While advances in cancer therapy hold promise for arresting disease progression, science and research development has targeted the physical, psychosocial, and existential elements of living with advanced cancer.
Even with recognition of, and recommendations for, addressing supportive care needs of patients with advanced cancer, an inequality in comprehensive cancer care persists for this vulnerable population due to several factors: lack of trained professionals to undertake research and clinical care, difficulty to guide the delivery and dissemination of supportive care services, and limited funding for developing and testing interventions to alleviate symptoms.
To overcome this critical gap in cancer care, one fresh approach is the early integration of palliative care (PC) services with standard oncology care soon after a patient's diagnosis of advanced cancer.
Normally, a multidisciplinary team of physicians, nurses, social workers, and chaplains deliver PC services, which focus on symptom management, psychosocial support, and assistance with treatment decision-making for patients with serious illnesses, their families, and their other health care providers.
In recent years, researchers have begun testing the feasibility and efﬁcacy of innovative models of PC delivered simultaneously with oncology care in the ambulatory care setting.
Persistent misconceptions regarding the role of PC providers and the goals of such treatment complicate the integration of these services into other medical practices. Many oncologists tend to refer patients to specialized PC services only for uncontrolled symptoms or late in the course of disease when planning discharge.
Clinicians are well suited to ﬁll this critical role in comprehensive cancer care given their training in managing medical symptoms, delivering psychosocial and spiritual support, assisting with complex treatment decisions, and working as part of a team and with other clinical specialists. Lastly, PC clinicians consider the family as the unit of care, providing counseling, education, and support to caregivers.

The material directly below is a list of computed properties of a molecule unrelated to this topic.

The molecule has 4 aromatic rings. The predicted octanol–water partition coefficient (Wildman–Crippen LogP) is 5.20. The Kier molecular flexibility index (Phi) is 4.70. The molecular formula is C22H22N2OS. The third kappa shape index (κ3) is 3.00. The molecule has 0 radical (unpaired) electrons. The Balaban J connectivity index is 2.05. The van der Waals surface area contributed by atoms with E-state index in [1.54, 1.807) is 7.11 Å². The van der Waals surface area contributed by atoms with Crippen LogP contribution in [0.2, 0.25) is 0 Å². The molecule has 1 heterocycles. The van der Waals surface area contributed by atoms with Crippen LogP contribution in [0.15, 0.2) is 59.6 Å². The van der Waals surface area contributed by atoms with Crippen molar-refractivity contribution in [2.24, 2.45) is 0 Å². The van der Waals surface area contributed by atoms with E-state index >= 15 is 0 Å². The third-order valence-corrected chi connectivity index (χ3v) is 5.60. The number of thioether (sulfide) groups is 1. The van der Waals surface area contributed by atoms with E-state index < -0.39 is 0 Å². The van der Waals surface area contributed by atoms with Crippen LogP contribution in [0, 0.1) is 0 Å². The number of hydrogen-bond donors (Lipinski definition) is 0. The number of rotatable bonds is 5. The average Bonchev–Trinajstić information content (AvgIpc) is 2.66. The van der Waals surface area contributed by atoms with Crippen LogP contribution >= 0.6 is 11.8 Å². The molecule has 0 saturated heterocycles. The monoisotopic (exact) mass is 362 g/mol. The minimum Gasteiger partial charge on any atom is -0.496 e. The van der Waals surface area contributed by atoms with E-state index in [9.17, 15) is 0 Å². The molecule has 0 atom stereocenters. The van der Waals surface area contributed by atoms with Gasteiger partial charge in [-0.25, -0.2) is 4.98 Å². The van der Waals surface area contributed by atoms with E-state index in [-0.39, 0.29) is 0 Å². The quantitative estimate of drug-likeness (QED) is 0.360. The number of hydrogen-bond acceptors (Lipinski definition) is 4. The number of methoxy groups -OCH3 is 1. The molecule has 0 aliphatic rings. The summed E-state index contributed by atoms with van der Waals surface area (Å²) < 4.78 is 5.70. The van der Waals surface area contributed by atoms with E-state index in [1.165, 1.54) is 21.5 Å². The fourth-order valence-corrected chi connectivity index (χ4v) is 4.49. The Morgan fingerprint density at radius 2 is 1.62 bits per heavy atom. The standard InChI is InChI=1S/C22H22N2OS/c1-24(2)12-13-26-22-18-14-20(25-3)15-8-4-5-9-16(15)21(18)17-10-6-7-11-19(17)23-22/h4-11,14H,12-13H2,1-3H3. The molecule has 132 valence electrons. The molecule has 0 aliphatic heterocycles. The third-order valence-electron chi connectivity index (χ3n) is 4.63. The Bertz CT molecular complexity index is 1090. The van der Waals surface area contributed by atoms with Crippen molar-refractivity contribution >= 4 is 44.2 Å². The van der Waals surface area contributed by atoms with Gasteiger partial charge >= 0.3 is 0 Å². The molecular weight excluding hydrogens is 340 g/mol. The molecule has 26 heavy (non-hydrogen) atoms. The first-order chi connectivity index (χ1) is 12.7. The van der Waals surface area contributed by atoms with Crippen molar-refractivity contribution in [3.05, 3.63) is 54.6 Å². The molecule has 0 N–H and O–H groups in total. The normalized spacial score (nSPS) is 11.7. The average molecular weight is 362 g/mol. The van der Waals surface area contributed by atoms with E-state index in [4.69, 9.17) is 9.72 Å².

Recently published randomized controlled trials have offered the best evidence to date regarding the efﬁcacy of early PC interventions delivered concurrently with oncology care for patients with advanced cancer. Introducing PC services soon after diagnosis for patients with advanced cancer helps to enhance quality of life, reduce depression, improve the quality of care at the end of life, and possibly prolong survival — the delivery of integrated PC and oncology care services throughout the course of advanced cancer improves multiple outcomes for patients and families.
Further research is needed to elucidate the mechanisms by which PC interventions lead to these effects, as well as to adapt and apply novel models of early PC in the full range of care settings (home, ofﬁce, cancer center, nursing home, and hospital).
See reference for more information, and to see the pain management algorithm for the critically ill patients at the end of life.
Adapted from Meier D. Early integration of palliative care services with standard oncology care for patients with advanced cancer. CA: A Cancer Journal for Clinicians, 2013. Internet. Accessed on January 22, 2020.